Trapped! is the beginning of Rage's initiative to adapt a sound that might remain more relevant against the 'challenges' to traditional metal that arose throughout the early 90s. That sounds silly in hindsight, to be sure, because we all know that heavy metal fucking rules, always will, doesn't truly age, and has arguably the most loyal fanbase of any genre of music produced on Earth. But certainly there was an attempt by the Germans to bring back a little of the thrash roots, enhance their 80s aesthetics with a tiny fraction of groove, and create a more down-to-earth style which relied slightly less on the shrieking and speed, but still kept a lot of the flair and finesse which, let's face it, the Wagner, Schmidt, Efthimiadis lineup was never going to be shake off since they'd spent those fertile years mastering it. Now, having said all that, Trapped! is still fairly close to the records leading up to it, like Reflections of a Shadow. There is no material here which needs to adapt the grunge, rapcore, metalcore or nu metal trends that Peavy was happily shrugging off, but it clearly sets the blueprint for popular albums of their second decade like The Missing Link and Black in Mind while maintaining the vocal range and musicianship of its predecessors.
While I was not quite as enamored with this as the five (or six) previous albums, there is no question that this was still a Rage firing on 110% and loaded with ideas for riffs and choruses. Andreas Marschall crafted one of the best cover images in their entire catalog, with some spidery demon queen ensnaring the Soundchaser in her multi-limbed clutches, and the production is quite good. Maybe you're getting a little less of the reverb and airiness (other than Manni's lead licks), and a mix that is more straight to the face while still capturing a lot of the details mustered by this highly proficient three-piece. While Peavy is not screaming by default as he was on some earlier albums, his voice is still capable here and he can almost effortlessly lay those out among his raving, wildman midrange on tracks like "Medicine" and "Solitary Man". The drumming is excellent, with a bit more of a hammering double bass attack, and Schmidt is just as much a monster on this album as those before it. I didn't find the riffing as catchy on a 1:1 basis with earlier Rage, but the arsenal is still full and you're getting a lot of choppy little melodies strung in among almost all the harder hitting progressions, and there is also plenty of variation throughout, even to justify all thirteen tracks; you were still gonna hear something relatively new on each.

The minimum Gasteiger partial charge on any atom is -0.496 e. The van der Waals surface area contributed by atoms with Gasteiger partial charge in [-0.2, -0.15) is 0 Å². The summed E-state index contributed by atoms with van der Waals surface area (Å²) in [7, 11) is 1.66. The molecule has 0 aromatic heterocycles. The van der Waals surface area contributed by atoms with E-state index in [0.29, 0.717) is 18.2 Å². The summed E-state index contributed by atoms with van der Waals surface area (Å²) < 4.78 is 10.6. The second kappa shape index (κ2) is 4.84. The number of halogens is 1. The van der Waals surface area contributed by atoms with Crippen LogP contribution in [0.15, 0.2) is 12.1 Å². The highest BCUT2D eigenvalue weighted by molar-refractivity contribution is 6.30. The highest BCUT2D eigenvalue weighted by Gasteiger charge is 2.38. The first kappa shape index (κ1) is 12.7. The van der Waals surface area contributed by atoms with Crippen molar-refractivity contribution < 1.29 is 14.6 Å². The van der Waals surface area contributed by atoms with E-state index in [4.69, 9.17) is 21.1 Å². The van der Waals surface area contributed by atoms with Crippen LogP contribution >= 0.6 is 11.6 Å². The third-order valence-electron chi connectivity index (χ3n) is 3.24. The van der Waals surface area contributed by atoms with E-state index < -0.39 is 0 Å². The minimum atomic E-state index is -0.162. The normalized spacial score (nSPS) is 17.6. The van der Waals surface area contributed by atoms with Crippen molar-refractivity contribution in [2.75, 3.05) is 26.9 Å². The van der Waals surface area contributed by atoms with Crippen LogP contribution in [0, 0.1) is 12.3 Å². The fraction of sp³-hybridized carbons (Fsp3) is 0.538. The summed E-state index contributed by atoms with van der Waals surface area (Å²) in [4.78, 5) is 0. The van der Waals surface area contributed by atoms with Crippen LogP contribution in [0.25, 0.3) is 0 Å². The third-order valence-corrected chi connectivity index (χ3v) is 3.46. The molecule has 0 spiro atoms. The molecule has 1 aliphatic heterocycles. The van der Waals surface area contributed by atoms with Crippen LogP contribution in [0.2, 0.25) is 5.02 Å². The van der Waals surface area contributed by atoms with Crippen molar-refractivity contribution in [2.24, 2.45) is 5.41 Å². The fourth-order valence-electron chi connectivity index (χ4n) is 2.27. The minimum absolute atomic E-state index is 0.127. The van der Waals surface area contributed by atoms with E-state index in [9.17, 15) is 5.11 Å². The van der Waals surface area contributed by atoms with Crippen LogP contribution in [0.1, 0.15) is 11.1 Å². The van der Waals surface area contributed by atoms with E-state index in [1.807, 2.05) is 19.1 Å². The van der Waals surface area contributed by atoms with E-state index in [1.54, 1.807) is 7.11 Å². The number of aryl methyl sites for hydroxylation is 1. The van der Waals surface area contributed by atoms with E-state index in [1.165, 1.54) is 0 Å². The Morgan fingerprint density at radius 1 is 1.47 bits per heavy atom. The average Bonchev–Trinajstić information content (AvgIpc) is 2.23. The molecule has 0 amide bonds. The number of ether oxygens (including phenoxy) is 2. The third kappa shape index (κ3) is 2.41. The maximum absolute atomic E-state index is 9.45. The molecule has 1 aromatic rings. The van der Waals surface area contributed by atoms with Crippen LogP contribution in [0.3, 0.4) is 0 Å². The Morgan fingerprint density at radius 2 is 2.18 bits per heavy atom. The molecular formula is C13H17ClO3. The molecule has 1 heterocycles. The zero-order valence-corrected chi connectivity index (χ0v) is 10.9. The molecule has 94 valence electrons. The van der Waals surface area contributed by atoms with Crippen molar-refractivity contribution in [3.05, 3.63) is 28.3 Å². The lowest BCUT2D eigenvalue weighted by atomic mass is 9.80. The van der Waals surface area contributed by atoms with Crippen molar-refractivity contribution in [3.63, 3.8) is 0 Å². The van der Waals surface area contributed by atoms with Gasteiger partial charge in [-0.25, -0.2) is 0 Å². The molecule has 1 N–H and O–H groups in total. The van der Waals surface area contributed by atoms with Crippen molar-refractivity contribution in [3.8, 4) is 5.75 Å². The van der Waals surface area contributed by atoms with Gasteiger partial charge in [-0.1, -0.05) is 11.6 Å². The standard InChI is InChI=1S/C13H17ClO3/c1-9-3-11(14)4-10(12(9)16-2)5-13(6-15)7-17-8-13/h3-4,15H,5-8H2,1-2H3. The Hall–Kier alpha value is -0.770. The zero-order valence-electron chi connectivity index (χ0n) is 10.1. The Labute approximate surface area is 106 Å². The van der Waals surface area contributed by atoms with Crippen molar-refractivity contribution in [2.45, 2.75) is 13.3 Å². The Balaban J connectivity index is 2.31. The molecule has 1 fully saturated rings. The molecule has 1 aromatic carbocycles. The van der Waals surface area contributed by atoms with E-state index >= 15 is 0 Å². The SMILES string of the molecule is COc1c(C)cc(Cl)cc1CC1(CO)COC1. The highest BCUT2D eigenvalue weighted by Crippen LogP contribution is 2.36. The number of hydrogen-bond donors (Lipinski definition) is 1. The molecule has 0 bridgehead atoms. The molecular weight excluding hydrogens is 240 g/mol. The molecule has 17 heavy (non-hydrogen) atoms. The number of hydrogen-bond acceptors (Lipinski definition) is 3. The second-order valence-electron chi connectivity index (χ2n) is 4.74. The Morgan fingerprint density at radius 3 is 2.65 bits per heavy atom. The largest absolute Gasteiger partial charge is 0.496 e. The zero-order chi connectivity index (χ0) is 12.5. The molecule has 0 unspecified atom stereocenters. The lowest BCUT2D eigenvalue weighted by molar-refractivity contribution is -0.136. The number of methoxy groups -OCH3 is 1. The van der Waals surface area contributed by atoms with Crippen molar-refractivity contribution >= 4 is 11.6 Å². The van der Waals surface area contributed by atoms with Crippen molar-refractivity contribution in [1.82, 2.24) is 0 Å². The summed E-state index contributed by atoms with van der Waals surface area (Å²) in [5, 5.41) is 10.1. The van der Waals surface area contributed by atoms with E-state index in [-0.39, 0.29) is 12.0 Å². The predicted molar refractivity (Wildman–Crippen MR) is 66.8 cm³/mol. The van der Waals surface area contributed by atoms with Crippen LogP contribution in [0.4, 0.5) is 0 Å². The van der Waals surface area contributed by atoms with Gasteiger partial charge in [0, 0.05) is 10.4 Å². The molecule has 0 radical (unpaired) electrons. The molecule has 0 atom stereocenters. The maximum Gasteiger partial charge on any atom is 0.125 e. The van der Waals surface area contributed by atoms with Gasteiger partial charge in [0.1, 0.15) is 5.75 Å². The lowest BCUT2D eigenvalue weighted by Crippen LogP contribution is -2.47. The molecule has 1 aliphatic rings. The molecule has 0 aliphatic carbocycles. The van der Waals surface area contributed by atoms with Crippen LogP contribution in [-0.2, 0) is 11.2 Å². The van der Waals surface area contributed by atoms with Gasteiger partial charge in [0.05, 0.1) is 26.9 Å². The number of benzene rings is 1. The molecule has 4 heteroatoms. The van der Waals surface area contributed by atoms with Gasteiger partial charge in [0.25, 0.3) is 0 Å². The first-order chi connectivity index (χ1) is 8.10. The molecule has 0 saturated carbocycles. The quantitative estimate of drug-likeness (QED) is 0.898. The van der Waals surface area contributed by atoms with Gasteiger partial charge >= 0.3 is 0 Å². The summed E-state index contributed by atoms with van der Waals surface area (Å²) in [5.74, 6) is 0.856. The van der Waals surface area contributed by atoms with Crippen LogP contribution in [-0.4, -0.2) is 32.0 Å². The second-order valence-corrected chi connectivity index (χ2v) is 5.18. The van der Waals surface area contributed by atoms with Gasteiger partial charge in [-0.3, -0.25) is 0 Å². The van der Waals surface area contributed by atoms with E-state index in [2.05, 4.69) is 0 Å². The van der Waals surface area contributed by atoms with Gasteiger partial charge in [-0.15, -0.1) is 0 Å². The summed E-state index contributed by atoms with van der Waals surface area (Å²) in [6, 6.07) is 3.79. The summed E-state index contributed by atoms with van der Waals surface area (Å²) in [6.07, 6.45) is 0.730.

Trapped! actually ages quite well, and in truth I probably rate this more highly now than I did back in the day, because it's well-enough written, consistent, and managed to keep the band relevant against the changing heavy music landscape without abandoning its principles. The musicianship is as top notch as this lineup ever produced, and while some dread the 'mature' tag, this album is clearly more seasoned than the screaming excesses of Perfect Man or Secrets in a Weird World. That's not to say that I'd often choose this one over those to spin in the car, but it's another strong vertebra in the spine of a band that really should have become one of the biggest in the entire genre...I mean compare their career to mega groups like Metallica or Megadeth that wound up taking huge dumps on their audience, and Rage looks a lot stronger overall even if their highlights aren't always as infallible as a Master of Puppets or Rust in Peace. The 18-year-old version of me might not have held much reverence for this record, but the middle-aged me thinks it certainly stayed the course, and its detail-woven anthems offer lots of thrills that would be anathema to other heavy, power and thrash metal acts of the time, some of which were dumbing down their sounds to fit that 90s zeitgeist. Plus, the "Fast as a Shark" cover was pretty smokin' and they did it before a lot of others.
Verdict: Win [8.25/10]